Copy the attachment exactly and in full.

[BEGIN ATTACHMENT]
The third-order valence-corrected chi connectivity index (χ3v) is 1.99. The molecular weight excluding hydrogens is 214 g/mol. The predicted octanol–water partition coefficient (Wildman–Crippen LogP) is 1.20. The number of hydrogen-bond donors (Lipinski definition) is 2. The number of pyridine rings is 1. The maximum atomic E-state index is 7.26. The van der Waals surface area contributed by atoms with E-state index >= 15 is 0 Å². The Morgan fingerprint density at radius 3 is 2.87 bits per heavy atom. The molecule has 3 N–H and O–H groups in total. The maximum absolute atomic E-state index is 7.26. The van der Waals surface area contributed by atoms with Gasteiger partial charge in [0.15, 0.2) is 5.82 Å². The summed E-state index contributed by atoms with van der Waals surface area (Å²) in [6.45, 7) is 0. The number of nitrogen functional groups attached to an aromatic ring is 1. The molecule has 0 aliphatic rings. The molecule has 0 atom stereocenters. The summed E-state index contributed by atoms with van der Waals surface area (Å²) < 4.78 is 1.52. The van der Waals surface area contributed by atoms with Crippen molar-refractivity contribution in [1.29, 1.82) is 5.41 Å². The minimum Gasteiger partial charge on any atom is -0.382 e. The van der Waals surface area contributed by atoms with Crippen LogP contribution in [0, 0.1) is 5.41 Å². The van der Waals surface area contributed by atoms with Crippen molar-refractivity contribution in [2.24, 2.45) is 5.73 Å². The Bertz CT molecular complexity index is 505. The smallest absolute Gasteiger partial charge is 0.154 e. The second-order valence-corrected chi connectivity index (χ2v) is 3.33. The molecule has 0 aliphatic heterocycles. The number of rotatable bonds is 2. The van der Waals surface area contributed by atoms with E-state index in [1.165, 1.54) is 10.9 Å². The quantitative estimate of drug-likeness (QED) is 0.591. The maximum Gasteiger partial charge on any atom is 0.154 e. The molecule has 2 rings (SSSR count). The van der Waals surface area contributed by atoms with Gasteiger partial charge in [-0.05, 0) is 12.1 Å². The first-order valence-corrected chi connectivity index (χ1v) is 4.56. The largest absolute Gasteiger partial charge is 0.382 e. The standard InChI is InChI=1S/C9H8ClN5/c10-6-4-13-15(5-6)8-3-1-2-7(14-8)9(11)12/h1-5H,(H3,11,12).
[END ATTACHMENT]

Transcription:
The third-order valence-corrected chi connectivity index (χ3v) is 1.99. The molecular weight excluding hydrogens is 214 g/mol. The predicted octanol–water partition coefficient (Wildman–Crippen LogP) is 1.20. The number of hydrogen-bond donors (Lipinski definition) is 2. The number of pyridine rings is 1. The maximum atomic E-state index is 7.26. The van der Waals surface area contributed by atoms with E-state index >= 15 is 0 Å². The Morgan fingerprint density at radius 3 is 2.87 bits per heavy atom. The molecule has 3 N–H and O–H groups in total. The maximum absolute atomic E-state index is 7.26. The van der Waals surface area contributed by atoms with Gasteiger partial charge in [0.15, 0.2) is 5.82 Å². The summed E-state index contributed by atoms with van der Waals surface area (Å²) in [6.45, 7) is 0. The number of nitrogen functional groups attached to an aromatic ring is 1. The molecule has 0 aliphatic rings. The molecule has 0 atom stereocenters. The summed E-state index contributed by atoms with van der Waals surface area (Å²) < 4.78 is 1.52. The van der Waals surface area contributed by atoms with Crippen molar-refractivity contribution in [1.29, 1.82) is 5.41 Å². The minimum Gasteiger partial charge on any atom is -0.382 e. The van der Waals surface area contributed by atoms with Crippen LogP contribution in [0, 0.1) is 5.41 Å². The van der Waals surface area contributed by atoms with Crippen molar-refractivity contribution in [2.24, 2.45) is 5.73 Å². The Bertz CT molecular complexity index is 505. The smallest absolute Gasteiger partial charge is 0.154 e. The second-order valence-corrected chi connectivity index (χ2v) is 3.33. The molecule has 0 aliphatic heterocycles. The number of rotatable bonds is 2. The van der Waals surface area contributed by atoms with E-state index in [1.165, 1.54) is 10.9 Å². The quantitative estimate of drug-likeness (QED) is 0.591. The maximum Gasteiger partial charge on any atom is 0.154 e. The molecule has 2 rings (SSSR count). The van der Waals surface area contributed by atoms with Gasteiger partial charge in [-0.05, 0) is 12.1 Å². The first-order valence-corrected chi connectivity index (χ1v) is 4.56. The largest absolute Gasteiger partial charge is 0.382 e. The standard InChI is InChI=1S/C9H8ClN5/c10-6-4-13-15(5-6)8-3-1-2-7(14-8)9(11)12/h1-5H,(H3,11,12).